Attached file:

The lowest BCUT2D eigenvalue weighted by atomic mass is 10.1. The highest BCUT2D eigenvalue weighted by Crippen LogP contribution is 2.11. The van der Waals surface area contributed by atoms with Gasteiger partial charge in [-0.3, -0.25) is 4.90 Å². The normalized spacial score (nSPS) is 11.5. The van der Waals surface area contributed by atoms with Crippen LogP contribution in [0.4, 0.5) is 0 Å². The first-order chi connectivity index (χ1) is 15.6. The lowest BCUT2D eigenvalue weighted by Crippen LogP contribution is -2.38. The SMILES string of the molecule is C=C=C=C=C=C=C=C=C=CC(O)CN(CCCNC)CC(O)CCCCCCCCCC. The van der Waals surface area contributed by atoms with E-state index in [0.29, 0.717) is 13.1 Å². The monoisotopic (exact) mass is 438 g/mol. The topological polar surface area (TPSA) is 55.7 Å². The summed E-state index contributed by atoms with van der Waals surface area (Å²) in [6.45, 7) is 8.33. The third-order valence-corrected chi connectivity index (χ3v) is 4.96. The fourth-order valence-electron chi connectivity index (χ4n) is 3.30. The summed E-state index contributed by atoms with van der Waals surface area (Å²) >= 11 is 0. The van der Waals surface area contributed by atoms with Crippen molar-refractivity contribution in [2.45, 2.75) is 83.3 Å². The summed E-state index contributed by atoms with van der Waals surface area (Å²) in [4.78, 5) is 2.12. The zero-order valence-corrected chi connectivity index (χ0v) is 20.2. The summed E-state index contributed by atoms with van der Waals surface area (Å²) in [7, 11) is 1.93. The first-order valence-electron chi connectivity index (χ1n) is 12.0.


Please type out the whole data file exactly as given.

The lowest BCUT2D eigenvalue weighted by atomic mass is 10.1. The highest BCUT2D eigenvalue weighted by Crippen LogP contribution is 2.11. The van der Waals surface area contributed by atoms with Gasteiger partial charge in [-0.3, -0.25) is 4.90 Å². The normalized spacial score (nSPS) is 11.5. The van der Waals surface area contributed by atoms with Crippen LogP contribution in [0.4, 0.5) is 0 Å². The first-order chi connectivity index (χ1) is 15.6. The lowest BCUT2D eigenvalue weighted by Crippen LogP contribution is -2.38. The SMILES string of the molecule is C=C=C=C=C=C=C=C=C=CC(O)CN(CCCNC)CC(O)CCCCCCCCCC. The van der Waals surface area contributed by atoms with E-state index in [0.29, 0.717) is 13.1 Å². The monoisotopic (exact) mass is 438 g/mol. The topological polar surface area (TPSA) is 55.7 Å². The summed E-state index contributed by atoms with van der Waals surface area (Å²) in [6.45, 7) is 8.33. The third-order valence-corrected chi connectivity index (χ3v) is 4.96. The fourth-order valence-electron chi connectivity index (χ4n) is 3.30. The summed E-state index contributed by atoms with van der Waals surface area (Å²) >= 11 is 0. The van der Waals surface area contributed by atoms with Crippen molar-refractivity contribution in [2.45, 2.75) is 83.3 Å². The summed E-state index contributed by atoms with van der Waals surface area (Å²) in [4.78, 5) is 2.12. The zero-order valence-corrected chi connectivity index (χ0v) is 20.2. The summed E-state index contributed by atoms with van der Waals surface area (Å²) in [7, 11) is 1.93. The first-order valence-electron chi connectivity index (χ1n) is 12.0.